Personne : Taghavi, Seyed Mohammad
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Université Laval. Département de génie chimique
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- PublicationAccès libreA microfluidic method and custom model for continuous, non-intrusive biofilm viscosity measurements under different nutrient conditions(American Institute of Physics, 2016-11-18) Eslami, Ali; Parvinzadeh Gashti, Mazeyar; Greener, Jesse; Taghavi, Seyed Mohammad; Zarabadi, MirpouyanStraight, low-aspect ratio micro flow cells are used to support biofilm attachment and preferential accumulation at the short side-wall, which progressively reduces the effective channel width. The biofilm shifts downstream at measurable velocities under the imposed force from the constant laminar co-flowing nutrient stream. The dynamic behaviour of the biofilm viscosity is modeled semi-analytically, based on experimental measurements of biofilm dimensions and velocity as inputs. The technique advances the study of biofilm mechanical properties by strongly limiting biases related to non-Newtonian biofilm properties (e.g., shear dependent viscosity) with excellent time resolution. To demonstrate the proof of principle, young Pseudomonas sp. biofilms were analyzed under different nutrient concentrations and constant micro-flow conditions. The striking results show that large initial differences in biofilm viscosities grown under different nutrient concentrations become nearly identical in less than one day, followed by a continuous thickening process. The technique verifies that in 50 h from inoculation to early maturation stages, biofilm viscosity could grow by over 2 orders of magnitude. The approach opens the way for detailed studies of mechanical properties under a wide variety of physiochemical conditions, such as ionic strength, temperature, and shear stress.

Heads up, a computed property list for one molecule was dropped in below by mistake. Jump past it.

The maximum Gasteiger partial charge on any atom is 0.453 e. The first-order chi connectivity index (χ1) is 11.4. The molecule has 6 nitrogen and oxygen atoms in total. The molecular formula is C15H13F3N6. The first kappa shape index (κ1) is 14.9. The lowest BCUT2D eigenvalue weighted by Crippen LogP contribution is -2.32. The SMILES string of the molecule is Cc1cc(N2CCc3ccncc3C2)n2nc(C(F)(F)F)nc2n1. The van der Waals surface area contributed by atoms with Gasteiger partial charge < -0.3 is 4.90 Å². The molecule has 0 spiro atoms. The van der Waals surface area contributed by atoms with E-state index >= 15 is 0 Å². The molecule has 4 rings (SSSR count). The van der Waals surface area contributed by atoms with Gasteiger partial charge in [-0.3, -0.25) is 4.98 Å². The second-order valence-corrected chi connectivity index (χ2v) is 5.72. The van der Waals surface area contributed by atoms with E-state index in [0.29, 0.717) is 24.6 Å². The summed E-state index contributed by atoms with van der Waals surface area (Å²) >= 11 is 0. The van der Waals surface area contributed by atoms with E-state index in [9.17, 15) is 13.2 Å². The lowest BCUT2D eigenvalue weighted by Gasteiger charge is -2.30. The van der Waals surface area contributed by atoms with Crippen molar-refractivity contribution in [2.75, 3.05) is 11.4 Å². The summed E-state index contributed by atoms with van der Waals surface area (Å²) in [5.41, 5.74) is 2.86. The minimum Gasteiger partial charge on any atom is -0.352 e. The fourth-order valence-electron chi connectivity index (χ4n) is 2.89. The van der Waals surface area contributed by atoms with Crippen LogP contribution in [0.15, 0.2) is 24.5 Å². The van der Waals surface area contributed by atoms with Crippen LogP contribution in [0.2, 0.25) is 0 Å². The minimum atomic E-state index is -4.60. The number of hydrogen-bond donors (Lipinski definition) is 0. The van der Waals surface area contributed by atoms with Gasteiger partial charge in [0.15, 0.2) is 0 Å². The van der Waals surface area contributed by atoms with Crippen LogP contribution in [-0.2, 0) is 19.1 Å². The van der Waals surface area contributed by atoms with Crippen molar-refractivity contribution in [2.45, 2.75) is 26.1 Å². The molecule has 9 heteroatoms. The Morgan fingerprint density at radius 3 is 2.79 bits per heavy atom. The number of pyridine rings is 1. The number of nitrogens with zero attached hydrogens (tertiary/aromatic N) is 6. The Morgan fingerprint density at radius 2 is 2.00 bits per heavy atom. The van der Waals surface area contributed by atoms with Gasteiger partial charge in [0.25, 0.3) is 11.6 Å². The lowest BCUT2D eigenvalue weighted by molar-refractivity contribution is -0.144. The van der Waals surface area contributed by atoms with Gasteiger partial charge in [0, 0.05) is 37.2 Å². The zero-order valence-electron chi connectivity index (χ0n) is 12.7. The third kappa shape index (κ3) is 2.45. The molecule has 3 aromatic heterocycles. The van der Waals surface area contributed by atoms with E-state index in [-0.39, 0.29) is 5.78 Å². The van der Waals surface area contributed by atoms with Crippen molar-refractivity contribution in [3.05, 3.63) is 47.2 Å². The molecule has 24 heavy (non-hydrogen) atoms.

- PublicationAccès libreLive-streaming: time-lapse video evidence of novel streamer formation mechanism and varying viscosity(American Institute of Physics, 2015-08-06) Parvinzadeh Gashti, Mazeyar; Greener, Jesse; Bellavance, Julien; Taghavi, Seyed Mohammad; Kroukamp, Otini; Wolfaardt, GideonTime-lapse videos of growing biofilms were analyzed using a background subtraction method, which removed camouflaging effects from the heterogeneous field of view to reveal evidence of streamer formation from optically dense biofilm segments. In addition, quantitative measurements of biofilm velocity and optical density, combined with mathematical modeling, demonstrated that streamer formation occurred from mature, high-viscosity biofilms. We propose a streamer formation mechanism by sudden partial detachment, as opposed to continuous elongation as observed in other microfluidic studies. Additionally, streamer formation occurred in straight microchannels, as opposed to serpentine or pseudo-porous channels, as previously reported.